The Harpy Eagle

Among the largest extant species of eagle in the world, the harpy eagle (Harpia harpyjais a formidable bird of prey found in the lowland rainforests of South America. They hunt in the canopy; their main prey consists of monkeys, sloths and other arboreal mammals.

Harpy Eagle

The harpy eagle has an impressive plumage, ranging from dark-grey to white. Their head is pale grey and is crowned with a double crest which gives them their distinctive ‘spiky hair’. Arguable, their most stunning quality is their huge talons on their pale yellow feet – the largest talons of any eagle – which they use to firmly grasp and lift prey equal to their body weight (for females this is around 6 to 8kg and around 4 to 5kg for males). With their colossal velociraptor-esque talons you can see how birds evolved from the dinosaurs.

Harpy Eagle Talons
The harpy eagle’s talons can reach up to 5 inches in length.

Once fully grown, their wingspan is larger than the average human is tall, nevertheless, they can still soar through the dense rainforest canopy with ease. Their highly evolved sight and hearing senses and extraordinary manoeuvrability allow them to swiftly glide and dodge the huge obstacles in their habitat.

Harpy Eagle 2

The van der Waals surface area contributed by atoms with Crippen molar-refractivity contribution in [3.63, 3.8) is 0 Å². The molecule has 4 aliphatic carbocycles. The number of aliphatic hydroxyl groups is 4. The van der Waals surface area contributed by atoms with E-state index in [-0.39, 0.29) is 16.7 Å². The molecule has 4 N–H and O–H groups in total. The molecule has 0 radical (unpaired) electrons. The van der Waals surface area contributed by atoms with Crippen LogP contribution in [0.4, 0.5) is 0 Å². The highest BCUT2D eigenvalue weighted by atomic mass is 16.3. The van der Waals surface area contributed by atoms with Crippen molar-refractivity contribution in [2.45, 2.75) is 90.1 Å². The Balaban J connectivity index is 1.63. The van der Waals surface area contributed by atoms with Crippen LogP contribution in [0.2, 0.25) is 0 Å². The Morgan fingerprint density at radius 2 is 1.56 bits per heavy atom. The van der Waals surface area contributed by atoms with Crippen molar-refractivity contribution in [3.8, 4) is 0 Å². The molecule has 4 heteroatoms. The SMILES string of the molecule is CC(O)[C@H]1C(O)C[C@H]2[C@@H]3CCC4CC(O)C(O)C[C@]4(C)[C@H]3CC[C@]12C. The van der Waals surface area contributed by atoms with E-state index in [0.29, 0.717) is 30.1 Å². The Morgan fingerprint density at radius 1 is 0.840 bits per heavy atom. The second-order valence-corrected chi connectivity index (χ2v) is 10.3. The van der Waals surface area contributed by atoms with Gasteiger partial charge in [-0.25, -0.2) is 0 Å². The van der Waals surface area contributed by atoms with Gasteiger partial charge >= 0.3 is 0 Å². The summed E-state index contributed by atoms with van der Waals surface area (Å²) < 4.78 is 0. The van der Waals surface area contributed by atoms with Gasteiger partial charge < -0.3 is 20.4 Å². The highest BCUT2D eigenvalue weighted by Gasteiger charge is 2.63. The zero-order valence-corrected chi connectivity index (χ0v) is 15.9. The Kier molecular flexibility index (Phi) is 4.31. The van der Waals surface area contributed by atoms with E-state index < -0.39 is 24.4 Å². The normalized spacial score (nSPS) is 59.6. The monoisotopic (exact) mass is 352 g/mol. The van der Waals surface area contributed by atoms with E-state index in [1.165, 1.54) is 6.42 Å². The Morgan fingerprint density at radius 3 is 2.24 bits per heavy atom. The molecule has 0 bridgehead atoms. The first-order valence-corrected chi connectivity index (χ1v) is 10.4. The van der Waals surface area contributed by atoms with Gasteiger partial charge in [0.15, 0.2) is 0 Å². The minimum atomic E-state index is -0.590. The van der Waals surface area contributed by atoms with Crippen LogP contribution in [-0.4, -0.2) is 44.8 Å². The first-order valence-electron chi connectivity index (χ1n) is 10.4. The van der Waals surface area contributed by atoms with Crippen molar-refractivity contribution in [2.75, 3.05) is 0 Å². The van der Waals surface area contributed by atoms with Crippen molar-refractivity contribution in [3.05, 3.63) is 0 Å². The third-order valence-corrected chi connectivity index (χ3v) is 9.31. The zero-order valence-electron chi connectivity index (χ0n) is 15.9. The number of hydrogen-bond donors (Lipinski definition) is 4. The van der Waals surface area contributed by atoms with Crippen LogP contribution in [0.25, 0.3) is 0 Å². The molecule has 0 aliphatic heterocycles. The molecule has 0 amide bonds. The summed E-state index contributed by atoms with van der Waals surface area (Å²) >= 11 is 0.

Their mighty powerful talons, majestic wingspan and keen eyesight make the harpy eagle the most powerful raptor in the rainforest. Besides their amazing attributes as a hunter, this species also plays a vital role in the complex rainforest ecosystems by keeping populations stable. Unfortunately, in recent years, their population has fallen considerably and in Central America they are virtually extinct. In South America, they still occupy quite a large range but they are threatened by habitat loss due to logging, cattle ranching, commercial and subsistence agriculture, mining, and urban sprawl. Luckily, organisations such as the Peregrine Fund are helping to conserve the harpy eagle’s habitat and build up their population, for instance, since 1998, the Peregrine Fund has helped by releasing almost 50 harpy eagles back into the wild which is a considerable amount when considering their relatively low population. We have a moral obligation to look after this spectacular bird.

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